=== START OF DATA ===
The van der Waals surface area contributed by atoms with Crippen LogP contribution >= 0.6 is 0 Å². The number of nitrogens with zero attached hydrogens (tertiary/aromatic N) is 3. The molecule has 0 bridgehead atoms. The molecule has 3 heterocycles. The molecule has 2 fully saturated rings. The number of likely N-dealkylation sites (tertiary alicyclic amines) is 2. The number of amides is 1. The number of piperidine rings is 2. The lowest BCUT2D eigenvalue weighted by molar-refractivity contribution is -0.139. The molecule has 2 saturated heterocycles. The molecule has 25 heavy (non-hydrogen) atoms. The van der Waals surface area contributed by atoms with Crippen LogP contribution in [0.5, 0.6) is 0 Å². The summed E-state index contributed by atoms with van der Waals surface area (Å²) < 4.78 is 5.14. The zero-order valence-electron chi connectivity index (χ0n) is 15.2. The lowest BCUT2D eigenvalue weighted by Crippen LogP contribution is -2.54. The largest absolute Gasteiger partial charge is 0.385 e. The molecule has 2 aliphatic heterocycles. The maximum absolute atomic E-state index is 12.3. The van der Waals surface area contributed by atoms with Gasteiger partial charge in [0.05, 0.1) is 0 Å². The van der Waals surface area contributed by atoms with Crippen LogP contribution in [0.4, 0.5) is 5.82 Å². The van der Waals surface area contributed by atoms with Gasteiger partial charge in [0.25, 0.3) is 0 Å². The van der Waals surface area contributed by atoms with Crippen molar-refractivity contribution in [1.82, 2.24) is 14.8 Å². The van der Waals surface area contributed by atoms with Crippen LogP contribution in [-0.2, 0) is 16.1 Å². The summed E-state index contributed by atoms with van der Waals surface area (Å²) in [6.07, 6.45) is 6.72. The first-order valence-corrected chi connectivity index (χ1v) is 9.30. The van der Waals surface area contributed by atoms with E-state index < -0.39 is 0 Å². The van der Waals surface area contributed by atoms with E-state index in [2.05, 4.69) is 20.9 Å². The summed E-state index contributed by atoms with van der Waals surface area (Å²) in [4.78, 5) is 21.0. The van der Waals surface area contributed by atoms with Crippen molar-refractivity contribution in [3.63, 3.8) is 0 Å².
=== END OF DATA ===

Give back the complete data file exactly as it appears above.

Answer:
The van der Waals surface area contributed by atoms with Crippen LogP contribution >= 0.6 is 0 Å². The number of nitrogens with zero attached hydrogens (tertiary/aromatic N) is 3. The molecule has 0 bridgehead atoms. The molecule has 3 heterocycles. The molecule has 2 fully saturated rings. The number of likely N-dealkylation sites (tertiary alicyclic amines) is 2. The number of amides is 1. The number of piperidine rings is 2. The lowest BCUT2D eigenvalue weighted by molar-refractivity contribution is -0.139. The molecule has 2 saturated heterocycles. The molecule has 25 heavy (non-hydrogen) atoms. The van der Waals surface area contributed by atoms with Crippen LogP contribution in [0.5, 0.6) is 0 Å². The summed E-state index contributed by atoms with van der Waals surface area (Å²) < 4.78 is 5.14. The zero-order valence-electron chi connectivity index (χ0n) is 15.2. The lowest BCUT2D eigenvalue weighted by Crippen LogP contribution is -2.54. The largest absolute Gasteiger partial charge is 0.385 e. The molecule has 2 aliphatic heterocycles. The maximum absolute atomic E-state index is 12.3. The van der Waals surface area contributed by atoms with Gasteiger partial charge in [0.05, 0.1) is 0 Å². The van der Waals surface area contributed by atoms with Crippen LogP contribution in [0.4, 0.5) is 5.82 Å². The van der Waals surface area contributed by atoms with Gasteiger partial charge in [0.25, 0.3) is 0 Å². The van der Waals surface area contributed by atoms with Crippen molar-refractivity contribution in [1.82, 2.24) is 14.8 Å². The van der Waals surface area contributed by atoms with Crippen LogP contribution in [-0.2, 0) is 16.1 Å². The summed E-state index contributed by atoms with van der Waals surface area (Å²) in [6.07, 6.45) is 6.72. The first-order valence-corrected chi connectivity index (χ1v) is 9.30. The van der Waals surface area contributed by atoms with E-state index < -0.39 is 0 Å². The van der Waals surface area contributed by atoms with E-state index in [2.05, 4.69) is 20.9 Å². The summed E-state index contributed by atoms with van der Waals surface area (Å²) in [4.78, 5) is 21.0. The van der Waals surface area contributed by atoms with Crippen molar-refractivity contribution in [3.63, 3.8) is 0 Å².